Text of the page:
Theories about Atlantis

And there exists yet another strong possibility: that Plato entirely made Atlantis up himself.Regardless, his story of the sunken continent went on to captivate the generations that followed. Other Greek thinkers, such as Aristotle and Pliny, disputed the existence of Atlantis, while Plutarch and Herodotus wrote of it as historical fact. Atlantis became entrenched in folklore all around the world, charted on ocean maps and sought by explorers.In 1882, Ignatius Donnelly, a U.S. congressman from Minnesota, brought the legend into the American consciousness with his book, Atlantis: The Antediluvian World.

Edgar Cayce(1877-1945) became the U.S.’s most prominent advocate of a factual Atlantis. Widely known as The Sleeping Prophet, Cayce claimed the ability to see the future and to communicate with long-dead spirits from the past. He identified hundreds of people — including himself — as reincarnated Atlanteans.Cayce said that Atlantis had been situated near the Bermuda island of Bimini. He believed that Atlanteans possessed remarkable technologies, including supremely powerful “fire-crystals” which they harnessed for energy. A disaster in which the fire-crystals went out of control was responsible for Atlantis’s sinking, he said, in what sounds very much like a cautionary fable on the dangers of nuclear power. Remaining active beneath the ocean waves, damaged fire-crystals send out energy fields that interfere with passing ships and aircraft — which is how Cayce accounted for the Bermuda Triangle.Cayce prophesied that part of Atlantis would rise again to the surface in “1968 or 1969.” It didn’t, and no one has yet found hard evidence that it was ever there. With sonar tracing and modern knowledge of plate tectonics, it appears impossible that a mid-Atlantic continent could have once existed. Still, many argue that there must have been an Atlantis, because of the many cultural similarities on either side of the ocean which could not have developed independently, making Atlantis quite literally a “missing link” — the topographical equivalent of Bigfoot.In more ways than one.


By K.T. Frost

Frost suggested that instead of being west of the Pillars of Hercules Atlantis was east. He also thought that the catastrophic end of the island had come not 9000 years before Plato’s time, but only 900. If this was true the land of Atlantis might already be a well-known place even in Plato’s time: The Island of Crete.

Crete is now a part of modern Greece and lies just south of the Athens across part of the Mediterranean Sea. Before 1500 B.C. it was the seat of the Minoan Empire. The Minoans dominated the eastern Mediterranean with a powerful navy and probably extracted tribute from other surrounding nations. Archaeological excavations have shown the Minoan Crete was probably one of the most sophisticated cultures of its time. It had splendid architecture, and art. A code of laws gave women equal legal status as men. Agriculture was highly developed and an extensive irrigation system existed.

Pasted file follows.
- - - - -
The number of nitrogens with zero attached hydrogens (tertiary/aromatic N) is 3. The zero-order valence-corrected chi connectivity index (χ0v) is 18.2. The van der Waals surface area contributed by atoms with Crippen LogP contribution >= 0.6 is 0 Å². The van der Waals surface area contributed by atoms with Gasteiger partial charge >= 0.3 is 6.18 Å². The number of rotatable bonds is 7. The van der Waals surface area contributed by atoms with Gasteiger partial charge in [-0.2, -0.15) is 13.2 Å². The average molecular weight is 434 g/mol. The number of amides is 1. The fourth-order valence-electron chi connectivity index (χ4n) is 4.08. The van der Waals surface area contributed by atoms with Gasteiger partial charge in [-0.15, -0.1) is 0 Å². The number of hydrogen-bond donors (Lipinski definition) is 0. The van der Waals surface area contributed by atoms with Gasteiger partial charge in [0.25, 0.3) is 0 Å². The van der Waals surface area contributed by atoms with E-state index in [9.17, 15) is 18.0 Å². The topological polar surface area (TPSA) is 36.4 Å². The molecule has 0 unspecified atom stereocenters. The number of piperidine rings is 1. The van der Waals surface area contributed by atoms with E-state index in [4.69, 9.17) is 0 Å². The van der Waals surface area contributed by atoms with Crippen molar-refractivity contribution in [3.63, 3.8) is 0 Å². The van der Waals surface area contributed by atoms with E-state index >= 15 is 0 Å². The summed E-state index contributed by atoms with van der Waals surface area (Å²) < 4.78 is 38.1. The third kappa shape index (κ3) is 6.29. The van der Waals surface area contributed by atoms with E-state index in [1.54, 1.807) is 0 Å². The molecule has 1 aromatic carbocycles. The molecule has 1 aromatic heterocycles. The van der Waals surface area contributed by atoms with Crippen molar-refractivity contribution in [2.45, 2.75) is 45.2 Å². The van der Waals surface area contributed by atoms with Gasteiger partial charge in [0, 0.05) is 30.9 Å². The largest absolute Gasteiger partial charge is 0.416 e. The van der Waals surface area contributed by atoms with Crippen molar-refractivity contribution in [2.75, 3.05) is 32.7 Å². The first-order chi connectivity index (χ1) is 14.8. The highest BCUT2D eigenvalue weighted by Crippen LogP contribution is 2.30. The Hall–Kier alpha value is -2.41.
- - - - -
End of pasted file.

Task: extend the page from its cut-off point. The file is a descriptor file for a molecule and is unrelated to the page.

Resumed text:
Then, seemingly in a blink of an eye, the Minoan Civilization disappeared. Geological studies have shown that on an island we now know as Santorinas, located just ten miles to the north of Crete, a disaster occurred that was very capable of toppling the Minoan state.

Santorinas today is a lush Mediterranean paradise consisting of several islands in a ring shape. Twenty-five hundred years ago, though, it was a single large island with a volcano in the center. The volcano blew itself apart in a massive explosion around 1500 B.C.

To understand the effect of such an explosion, scientists have compared it with the most powerful volcanic explosion in historic times. This occurred on the Island of Krakatoa in 1883. There a giant wave, or tsunami, 120 feet high raced across the sea and hit neighboring islands killing 36,000 people. Ash thrown up into the air blackened the skies for three days. The sound of the explosion was heard as far away as 3,000 miles.

The explosion at Santorinas was four times as powerful as Krakatoa.

The tsunami that hit Crete must have traveled inland for over half a mile destroying any coastal towns or cities. The great Minoan fleet of ships was sunk in a few seconds. Overnight the powerful Minoan Empire was crushed and Crete changed to a political backwater. One can hardly imagine a catastrophe more like Plato’s description of Atlantis’ fate than the destruction of Crete.

Many of the details of the Atlantis story fit with what is now known about Crete. Women had a relatively high political status, both cultures were peaceful, and both enjoyed the unusual sport of ritualistic bullfighting (where an unarmed man wrestled and jumped over an uninjured bull).

Galanopoulos suggested there was a mistake during translation of some of the figures from Egyptian to Greek and an extra zero added. This would mean 900 years ago became 9000, and the distance from Egypt to “Atlantis” went from 250 miles to 2,500. If this were true, Plato, knowing the layout of the Mediterranean Sea, would have been forced to assume the location of island continent was squarely in the Atlantic Ocean.

The exact location of Atlantis is not known as the continent split into many sections that moved in different directions.

Many researchers believe that Atlantis is near the Azores Islands. The Azores are a group of islands belonging to Portugal located about 900 miles (1500 km) west of the Portuguese coast. Some people believe the islands are the mountaintops of the sunken continent of Atlantis.

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